Ocean City Today

Walker prepares homemade apple butter for hunt guests

Food For Thought
By Deborah Lee Walker | Oct 12, 2017

(Oct. 13, 2017) The Eastern Shore is known for its packed beaches and bustling boardwalks.

Like many locals, I am partial to the crisp, cool air and low humidity that is indicative of this time of the year.

Crunchy caramel popcorn, vinegar soaked fries and fluffy cotton candy has been replaced with crisp apples, creamy butternut squash and tart cranberries. Embracing the various seasons gives chefs the opportunity to test their culinary skills with distinction.

Summer is long gone and a much deserved break passes my way. Crystal, clear skies and pleasant temperatures are the makings for a gorgeous day. I pour a rather sizable glass of Pinot Grigio and head to the deck.

Before I know it, the cushiony lounge chair is inundated with my family of four-legged kitty cats. Pop Pop, Sweetie, Baby, Baby Doll and Ebony compete for my undivided attention. Each one came to me by chance, each one has their own individual personality and each one is dearly loved.

My little blue house on the water is modest but my view is impressive. As I savor this sweet moment, the glistening water is a perfect fall setting that echoes a tune of leisure. But that does not keep my mind fast forwarding to a time of obligation.

The annual fox hunt that takes place at my parent’s estate is only a month away. I need to start pulling my notes from last year and focus on Nov. 4. We have been hosting this event for over 20 years. No matter how prepared you are; one can count on surprises and that’s what makes entertaining so exciting. It is showtime and anything can happen.

We normally have 15 to 20 volunteers to help with this event; I do not know what we would do without their assistance. Each year I prepare a small gift for each volunteer as a way to say thank you.

Pickled beets, pickled corn, bacon jam and chili are some examples of past souvenirs. These tokens of appreciation are served in canning jars with festive ribbon. After much consideration, I decide to prepare homemade apple butter.

Apple butter is a rich, spoonable spread that compliments toast, pancakes, fruits, cheese, meats and even ice cream. Store bought brands do not even come close to homemade versions. I am confident mother and the volunteers will be happy with my choice.

The wine is quite relaxing and allows me to take a stroll down memory lane. I can see my great grandmother taking out the old copper kettle and cleaning it with salt and vinegar until it looks brand new. She would cook the apples for hours, reduce them and season according to taste. The process is simple but it takes years to learn the coveted subtleties.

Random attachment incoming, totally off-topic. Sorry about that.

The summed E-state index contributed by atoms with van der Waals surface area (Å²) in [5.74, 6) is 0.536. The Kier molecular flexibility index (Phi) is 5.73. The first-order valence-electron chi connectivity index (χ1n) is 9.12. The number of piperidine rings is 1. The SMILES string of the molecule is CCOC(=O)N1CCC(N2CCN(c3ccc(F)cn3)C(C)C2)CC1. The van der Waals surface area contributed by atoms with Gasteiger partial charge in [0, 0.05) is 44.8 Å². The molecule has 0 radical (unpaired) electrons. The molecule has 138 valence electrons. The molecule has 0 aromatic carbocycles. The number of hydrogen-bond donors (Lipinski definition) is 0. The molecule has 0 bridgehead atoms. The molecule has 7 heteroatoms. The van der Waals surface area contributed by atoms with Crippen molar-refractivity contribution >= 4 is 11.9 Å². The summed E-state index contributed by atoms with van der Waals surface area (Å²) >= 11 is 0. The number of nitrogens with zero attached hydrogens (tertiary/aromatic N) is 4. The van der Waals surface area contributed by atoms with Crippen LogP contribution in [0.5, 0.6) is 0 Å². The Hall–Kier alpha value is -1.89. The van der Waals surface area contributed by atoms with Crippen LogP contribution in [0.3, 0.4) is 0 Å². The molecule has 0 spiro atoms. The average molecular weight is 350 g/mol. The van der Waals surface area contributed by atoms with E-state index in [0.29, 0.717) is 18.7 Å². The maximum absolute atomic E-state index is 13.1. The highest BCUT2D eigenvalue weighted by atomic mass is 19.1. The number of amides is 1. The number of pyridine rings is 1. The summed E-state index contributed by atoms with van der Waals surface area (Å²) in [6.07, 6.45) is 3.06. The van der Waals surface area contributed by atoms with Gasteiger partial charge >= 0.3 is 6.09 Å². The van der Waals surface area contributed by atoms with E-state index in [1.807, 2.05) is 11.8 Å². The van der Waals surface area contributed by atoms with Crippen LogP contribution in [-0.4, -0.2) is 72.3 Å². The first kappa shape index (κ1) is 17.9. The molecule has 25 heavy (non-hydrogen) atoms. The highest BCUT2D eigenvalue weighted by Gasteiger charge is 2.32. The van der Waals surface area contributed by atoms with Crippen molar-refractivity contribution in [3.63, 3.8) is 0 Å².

As I glance at the time, I realize this peaceful moment is coming to an end. My trusty computer records all my culinary endeavors. It has been a while since I have prepared apple butter but my notes are specific. The following recipe is straightforward and packed with flavor. A food mill enhances the simplicity but is not required.

For those who are not familiar with a food mill, it is a part strainer and part masher in that it crushes foods by forcing them through a perforated disk which also separates any seeds, core, or skin.

Because food mills do not incorporate as much air during the pressing process, the puree comes out thicker and heavier, making it perfect for applesauce, jams and tomato sauce.

Bed, Bath and Beyond carries a Moulinex Food Mill for $59.95. This is a very good one for the money. If you have a Bed, Bath and Beyond 20 percent off coupon, it makes this product even more affordable.

Before you know it, the holidays will be here and apple butter is a delicious condiment to enhance the theme of fall. Just remember, it is the small details that make celebratory occasions memorable. Enjoy!

* If you are using a food mill it is not necessary to peel the apples.

* Calvados (apple brandy) is optional. If you choose not to use it, double the amount of apple cider.


Homemade Apple Butter


4 pounds soft apples such as Fuji, peeled, cored, quartered and cut into 2-inch pieces

1 cup apple cider

1 cup Calvados

1 cup granulated sugar

½ cup packed light brown sugar

tiny splash fresh lemon juice

1 teaspoon vanilla

1 teaspoon ground cinnamon

1 teaspoon ground allspice

1 teaspoon ground nutmeg

½ teaspoon ground cloves

½ teaspoon ground ginger

¼ teaspoon kosher salt

1. Combine apples, cider and Calvados in a heavy bottomed pot and bring to a boil over medium-high heat. Reduce heat to low, cover and simmer, stirring occasionally, until apples are extremely soft and start to darken in color (1 1/2 hours).

2. Working in batches, transfer softened apples to a food mill or food processor and puree apple mixture. Discard skins if using a food mill. Stir in sugar, brown sugar, lemon juice, vanilla, cinnamon, allspice,

nutmeg, cloves, ginger and salt. Simmer over low heat, stirring occasionally, until mixture has turned dark brown and has thickened (1 to 1 ½ hours).

3. Transfer apple butter to a container and allow to cool completely. Top with tight-fitting lid and refrigerate until ready to use. Apple butter can also be frozen.

Yields approximately 4 cups

Secret Ingredient - Apples. “Millions saw the apple fall, but Newton was the only one who asked why.”

— Bernard Baruch

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